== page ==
The relationship between patient perceptions of diabetes and glycemic control: A study of patients living with prediabetes or type 2 diabetes

Christy J.W. Ledford, Dean A. Seehusen, Paul F. Crawford

Research output: Contribution to journalArticle

2 Scopus citations

Abstract

Objective: This study aims to identify differences in how patients living with prediabetes (preDM) or type 2 diabetes (T2DM) perceive their illness. Methods: Following chart review, a cross-sectional survey was administered to patients diagnosed with preDM or T2DM at two US medical centers. Results: Among 757 respondents, multivariate tests demonstrate that patients living with T2DM have an overall different personal model of disease than patients living with preDM. Patients who have been diagnosed with T2DM report a better understanding of their disease and perceive it to be more chronic in nature than patients living with preDM. Findings revealed a potential but less significant difference in perceived seriousness. Conclusions: In this first application of personal models of disease to prediabetes, results inform implications for clinicians to talk with patients about preDM. Patients living with preDM indicate less understanding of the “disease” and perceive it to be less “chronic,” which may result from unclear clinician communication about preDM. Practice implications: When clinicians talk to patients about prediabetes, they should present the risk factor within the spectrum of glucose tolerance. Although labeled a risk factor, clinicians should emphasize that prediabetes remains a serious concern that will not lessen without intervention.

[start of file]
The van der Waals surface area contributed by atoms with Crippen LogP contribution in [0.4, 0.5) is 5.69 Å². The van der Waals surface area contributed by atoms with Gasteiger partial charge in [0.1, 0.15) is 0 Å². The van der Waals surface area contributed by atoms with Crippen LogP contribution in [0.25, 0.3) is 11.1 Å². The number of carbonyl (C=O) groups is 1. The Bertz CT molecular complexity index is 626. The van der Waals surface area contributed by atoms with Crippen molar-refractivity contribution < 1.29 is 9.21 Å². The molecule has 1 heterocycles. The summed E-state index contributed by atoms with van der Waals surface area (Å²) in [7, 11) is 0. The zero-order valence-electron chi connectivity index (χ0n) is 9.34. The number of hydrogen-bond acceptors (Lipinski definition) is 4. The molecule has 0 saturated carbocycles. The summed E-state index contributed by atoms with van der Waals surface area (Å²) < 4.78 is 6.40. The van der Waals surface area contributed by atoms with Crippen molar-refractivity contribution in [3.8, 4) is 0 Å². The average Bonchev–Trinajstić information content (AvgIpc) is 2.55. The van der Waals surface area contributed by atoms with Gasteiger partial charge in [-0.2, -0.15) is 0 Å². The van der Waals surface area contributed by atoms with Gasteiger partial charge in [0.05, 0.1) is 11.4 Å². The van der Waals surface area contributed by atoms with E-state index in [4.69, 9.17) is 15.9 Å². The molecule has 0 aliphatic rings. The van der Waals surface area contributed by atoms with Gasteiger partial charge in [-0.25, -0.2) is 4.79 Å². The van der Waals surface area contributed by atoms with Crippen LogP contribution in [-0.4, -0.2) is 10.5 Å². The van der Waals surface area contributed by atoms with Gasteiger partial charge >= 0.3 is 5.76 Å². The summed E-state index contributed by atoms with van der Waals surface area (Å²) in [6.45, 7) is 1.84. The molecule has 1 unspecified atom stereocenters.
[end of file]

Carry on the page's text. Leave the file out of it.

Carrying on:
Original languageEnglish (US)
Pages (from-to)2097-2101
Number of pages5
JournalPatient Education and Counseling
Volume102
Issue number11
DOIs
StatePublished - Nov 2019

Keywords

  • Illness Representation
  • Personal models of diabetes
  • Prediabetes

ASJC Scopus subject areas

  • Medicine(all)

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